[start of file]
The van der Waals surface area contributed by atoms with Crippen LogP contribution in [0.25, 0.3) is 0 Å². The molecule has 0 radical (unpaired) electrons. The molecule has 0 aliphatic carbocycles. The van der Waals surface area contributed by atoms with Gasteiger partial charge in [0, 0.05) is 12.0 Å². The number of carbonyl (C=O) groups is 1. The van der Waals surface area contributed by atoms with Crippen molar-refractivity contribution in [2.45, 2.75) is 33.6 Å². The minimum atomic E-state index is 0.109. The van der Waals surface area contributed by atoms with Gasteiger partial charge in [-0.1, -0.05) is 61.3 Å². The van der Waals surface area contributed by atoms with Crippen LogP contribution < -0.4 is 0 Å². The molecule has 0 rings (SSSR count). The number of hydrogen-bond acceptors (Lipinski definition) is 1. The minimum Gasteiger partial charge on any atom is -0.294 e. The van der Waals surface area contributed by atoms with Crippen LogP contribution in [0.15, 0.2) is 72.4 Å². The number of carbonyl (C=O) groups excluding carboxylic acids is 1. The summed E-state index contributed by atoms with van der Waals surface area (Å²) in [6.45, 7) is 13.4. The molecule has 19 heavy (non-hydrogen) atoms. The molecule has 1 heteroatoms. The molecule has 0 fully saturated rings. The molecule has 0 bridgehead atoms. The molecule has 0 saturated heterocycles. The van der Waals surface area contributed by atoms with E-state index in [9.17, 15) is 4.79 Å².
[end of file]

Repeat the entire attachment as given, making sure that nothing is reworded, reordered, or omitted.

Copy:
The van der Waals surface area contributed by atoms with Crippen LogP contribution in [0.25, 0.3) is 0 Å². The molecule has 0 radical (unpaired) electrons. The molecule has 0 aliphatic carbocycles. The van der Waals surface area contributed by atoms with Gasteiger partial charge in [0, 0.05) is 12.0 Å². The number of carbonyl (C=O) groups is 1. The van der Waals surface area contributed by atoms with Crippen molar-refractivity contribution in [2.45, 2.75) is 33.6 Å². The minimum atomic E-state index is 0.109. The van der Waals surface area contributed by atoms with Gasteiger partial charge in [-0.1, -0.05) is 61.3 Å². The van der Waals surface area contributed by atoms with Crippen LogP contribution < -0.4 is 0 Å². The molecule has 0 rings (SSSR count). The number of hydrogen-bond acceptors (Lipinski definition) is 1. The minimum Gasteiger partial charge on any atom is -0.294 e. The van der Waals surface area contributed by atoms with Crippen LogP contribution in [0.15, 0.2) is 72.4 Å². The number of carbonyl (C=O) groups excluding carboxylic acids is 1. The summed E-state index contributed by atoms with van der Waals surface area (Å²) in [6.45, 7) is 13.4. The molecule has 19 heavy (non-hydrogen) atoms. The molecule has 1 heteroatoms. The molecule has 0 fully saturated rings. The molecule has 0 bridgehead atoms. The molecule has 0 saturated heterocycles. The van der Waals surface area contributed by atoms with E-state index in [9.17, 15) is 4.79 Å².